Fish farming is the practice of captive-raising fish for consumption or other human use. It's also known as aquaculture. Fish farms can be located in freshwater lakes, indoor tanks or saltwater cages in the open ocean. Shellfish such as shrimp are also farmed. Fish farming now accounts for half of all fish consumed worldwide, according to Stanford University. Yet the process has its disadvantages, ranging from disease control to environmental hazards.
Keeping fish in close proximity increases the chances of disease. If a fish gets sick with a contagious virus, it's likely to transfer to other fish in the farm. Fish are also vulnerable to infestations of parasites. Farmed salmon in particular are susceptible to outbreaks of sea lice, according to the British Broadcasting System (BBC). In Maine in 2000 an outbreak of anemia in an aquaculture facility led to 2.5 million fish being killed, according to a Time magazine article.
Fish farms can have a harmful effect on the local environment. For example, antibiotics and chemicals used to treat fish can leach into surrounding soil and waters, according to the Time magazine article "Is Fish Farming Safe?" This can poison agricultural land. Fish farms can also generate large amounts of effluent, which can harm the immediate location. Diseased fish may escape from the facility, transmitting their condition to wild stocks.
Many farmed fish--such as salmon, bass and cod--are carnivorous. They require large amounts of protein to sustain their fast growth and energy requirements. This protein is often derived from smaller bait fish ground up into pellets. Yet it takes five pounds of fish-meal to create a pound of salmon, according to the Woods Institute for the Environment at Stanford University. This is an inefficient conversion rate. It also means that wild stocks of sardines, mackerel, anchovy and other small fish are targeted, potentially leading to future wild stock crashes.
Starting up a fish farm can be expensive, particularly in saltwater environments. Fish farmers have to factor in containment areas, such as underwater cages in open seas or large ponds inland. Fish feed, staff, maintenance, disease control, packaging, transport and stocking the facility with fish are all costs associated with aquaculture projects. Fish farming requires more initial investment than some other traditional fishing methods.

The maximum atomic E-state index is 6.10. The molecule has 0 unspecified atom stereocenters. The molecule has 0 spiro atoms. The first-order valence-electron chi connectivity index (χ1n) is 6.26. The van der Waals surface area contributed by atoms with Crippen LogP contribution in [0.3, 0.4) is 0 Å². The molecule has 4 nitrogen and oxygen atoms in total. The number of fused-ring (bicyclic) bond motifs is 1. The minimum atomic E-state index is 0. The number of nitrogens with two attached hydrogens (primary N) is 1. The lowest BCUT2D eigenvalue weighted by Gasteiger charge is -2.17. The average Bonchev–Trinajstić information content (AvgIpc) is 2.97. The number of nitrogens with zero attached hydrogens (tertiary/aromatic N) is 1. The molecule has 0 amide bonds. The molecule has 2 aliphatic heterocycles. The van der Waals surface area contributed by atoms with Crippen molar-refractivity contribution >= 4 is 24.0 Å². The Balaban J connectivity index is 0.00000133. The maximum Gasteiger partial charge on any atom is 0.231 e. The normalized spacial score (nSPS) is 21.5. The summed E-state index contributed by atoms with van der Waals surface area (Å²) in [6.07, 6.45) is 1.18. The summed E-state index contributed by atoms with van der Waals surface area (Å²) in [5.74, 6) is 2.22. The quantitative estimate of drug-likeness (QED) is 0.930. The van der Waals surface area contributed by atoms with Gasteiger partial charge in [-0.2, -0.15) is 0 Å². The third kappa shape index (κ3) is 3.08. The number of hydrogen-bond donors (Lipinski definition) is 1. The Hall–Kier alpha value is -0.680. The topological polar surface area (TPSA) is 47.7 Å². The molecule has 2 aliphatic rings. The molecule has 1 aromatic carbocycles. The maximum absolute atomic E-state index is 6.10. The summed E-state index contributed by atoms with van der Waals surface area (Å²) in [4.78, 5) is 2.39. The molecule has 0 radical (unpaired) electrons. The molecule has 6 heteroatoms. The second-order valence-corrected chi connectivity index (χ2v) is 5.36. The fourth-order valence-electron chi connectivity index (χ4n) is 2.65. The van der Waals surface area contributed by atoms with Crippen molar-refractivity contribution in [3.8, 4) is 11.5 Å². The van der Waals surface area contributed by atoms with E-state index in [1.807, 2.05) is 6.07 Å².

Worker safety in fish farming depends on individual facilities and national regulations. However, there are risks involved in aquaculture. For example, workers may be exposed to Weil's disease from fish feed and water contaminated by infected rats, according to the UK Health and Safety Executive. Working in isolated locations near water also puts people at risk of accidental drowning.
- BBC: Fish Farming
- Woods Institute for the Environment at Stanford University: Half of the Fish Consumed Globally is Now Raised on Farms
- International Union for Conservation of Nature: Advantages and Disadvantages of Culturing Fish
- UK Health and Safety Executive: Health and Safety on Floating Fish Farms
- "Time": Is Fish Farming Safe?
About the Author
Based near London, U.K., Peter Mitchell has been a journalist and copywriter for over eight years. Credits include stories for "The Guardian" and the BBC. Mitchell is an experienced player and coach for basketball and soccer teams, and has written articles on nutrition, health and fitness. He has a First Class Bachelor of Arts (Hons.) from Bristol University.